Programming languages rise and fall in popularity. This fact places pressure on managers to choose the right language when starting in on a big project. In my case, it places pressure on authors when choosing the language with which to exprese a concept in code. I have always chosen C, reasoning that C is readable and understandable by all C++, C#, and Java developers–which is about as broad a base of readers as I’m ever likely to reach. (Knuth’s discusses this difficult choice in the just-released Fascicle 1 of the Revision to Volume 1 of “The Art of Computer Programming” from Addison-Wesley, ISBN 0-201-85392-2)
An interesting website list the interest in specific languages based on counting Web searches for topics relating to the language. Results are normalized to avoid spurious one-off results. The methodology is explained in detail on the website. The results for the last few years are shown. I am surprised that C is still #1 (actually, it reclaimed the prize from Java a few months ago.) What is surprising is that C and Java lead C++ by such a wide margin. If I’d been asked to guess, I would have swapped the positions of C and C++ and/or possibly placed Java in first place.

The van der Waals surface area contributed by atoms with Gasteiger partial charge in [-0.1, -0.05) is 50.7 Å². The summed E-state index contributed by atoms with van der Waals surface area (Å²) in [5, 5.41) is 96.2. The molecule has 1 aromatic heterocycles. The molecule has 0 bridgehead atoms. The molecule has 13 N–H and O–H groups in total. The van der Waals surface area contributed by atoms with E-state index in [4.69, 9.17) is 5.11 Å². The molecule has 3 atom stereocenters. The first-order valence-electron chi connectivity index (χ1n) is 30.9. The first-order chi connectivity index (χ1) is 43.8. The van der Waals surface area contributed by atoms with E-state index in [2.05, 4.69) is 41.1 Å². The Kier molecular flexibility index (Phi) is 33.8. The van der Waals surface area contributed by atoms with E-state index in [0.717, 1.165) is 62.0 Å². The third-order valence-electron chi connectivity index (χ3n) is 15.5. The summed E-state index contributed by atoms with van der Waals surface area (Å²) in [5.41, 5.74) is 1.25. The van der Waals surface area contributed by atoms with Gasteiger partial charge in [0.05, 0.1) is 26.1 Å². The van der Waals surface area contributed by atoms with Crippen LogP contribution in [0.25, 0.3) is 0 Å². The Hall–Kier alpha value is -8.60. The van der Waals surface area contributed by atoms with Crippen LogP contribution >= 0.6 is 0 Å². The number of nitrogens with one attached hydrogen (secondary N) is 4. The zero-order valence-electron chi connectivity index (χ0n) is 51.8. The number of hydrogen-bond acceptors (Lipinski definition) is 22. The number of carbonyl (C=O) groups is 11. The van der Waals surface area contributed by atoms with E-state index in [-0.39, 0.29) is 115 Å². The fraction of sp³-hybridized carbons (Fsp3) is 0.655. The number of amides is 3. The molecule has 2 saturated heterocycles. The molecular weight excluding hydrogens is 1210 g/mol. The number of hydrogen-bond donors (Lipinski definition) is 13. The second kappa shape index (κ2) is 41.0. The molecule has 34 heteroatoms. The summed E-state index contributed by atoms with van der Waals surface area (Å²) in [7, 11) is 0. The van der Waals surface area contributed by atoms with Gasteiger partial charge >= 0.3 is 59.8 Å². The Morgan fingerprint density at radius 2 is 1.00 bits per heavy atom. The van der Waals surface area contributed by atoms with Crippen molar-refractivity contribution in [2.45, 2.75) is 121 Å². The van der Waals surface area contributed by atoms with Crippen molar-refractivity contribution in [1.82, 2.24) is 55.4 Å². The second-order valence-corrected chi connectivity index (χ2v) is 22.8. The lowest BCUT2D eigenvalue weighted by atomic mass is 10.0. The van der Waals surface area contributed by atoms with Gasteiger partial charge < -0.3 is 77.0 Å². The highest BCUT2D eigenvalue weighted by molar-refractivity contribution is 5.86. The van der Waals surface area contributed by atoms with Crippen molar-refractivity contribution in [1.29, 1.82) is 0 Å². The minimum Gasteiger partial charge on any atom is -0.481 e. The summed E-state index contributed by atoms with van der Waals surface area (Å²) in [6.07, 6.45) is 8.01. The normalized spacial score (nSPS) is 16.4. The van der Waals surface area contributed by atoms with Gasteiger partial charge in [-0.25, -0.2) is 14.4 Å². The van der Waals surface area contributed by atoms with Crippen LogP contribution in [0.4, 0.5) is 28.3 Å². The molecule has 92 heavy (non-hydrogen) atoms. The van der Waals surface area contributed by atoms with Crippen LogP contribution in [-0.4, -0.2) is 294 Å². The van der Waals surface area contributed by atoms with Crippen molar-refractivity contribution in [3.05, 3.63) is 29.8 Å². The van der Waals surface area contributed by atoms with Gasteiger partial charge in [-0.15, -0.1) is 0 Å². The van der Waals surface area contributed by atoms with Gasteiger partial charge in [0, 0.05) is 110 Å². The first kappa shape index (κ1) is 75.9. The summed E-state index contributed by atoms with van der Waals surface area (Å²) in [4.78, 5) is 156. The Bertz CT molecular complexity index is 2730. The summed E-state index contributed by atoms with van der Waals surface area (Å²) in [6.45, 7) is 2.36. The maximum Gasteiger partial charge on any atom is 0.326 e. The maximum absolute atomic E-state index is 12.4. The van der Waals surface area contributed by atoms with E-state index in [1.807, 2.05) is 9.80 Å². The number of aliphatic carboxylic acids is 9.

There are two other interesting items. Despite rumors to the contrary, COBOL is still thriving. It’s in the most active class (those assigned a grade of ‘A’) and a fair bit ahead of Fortran and Pascal. Also, the conventional wisdom about the ‘P’ scripting languages (the three candidates for the letter P in the LAMP stack) appears to be correct. In descending order of interest, they are: Perl, PHP, and Python. Which I suspect is what most people would have guessed.
Anyway, use this info as a data point for your own decision making and in your choice of language skills.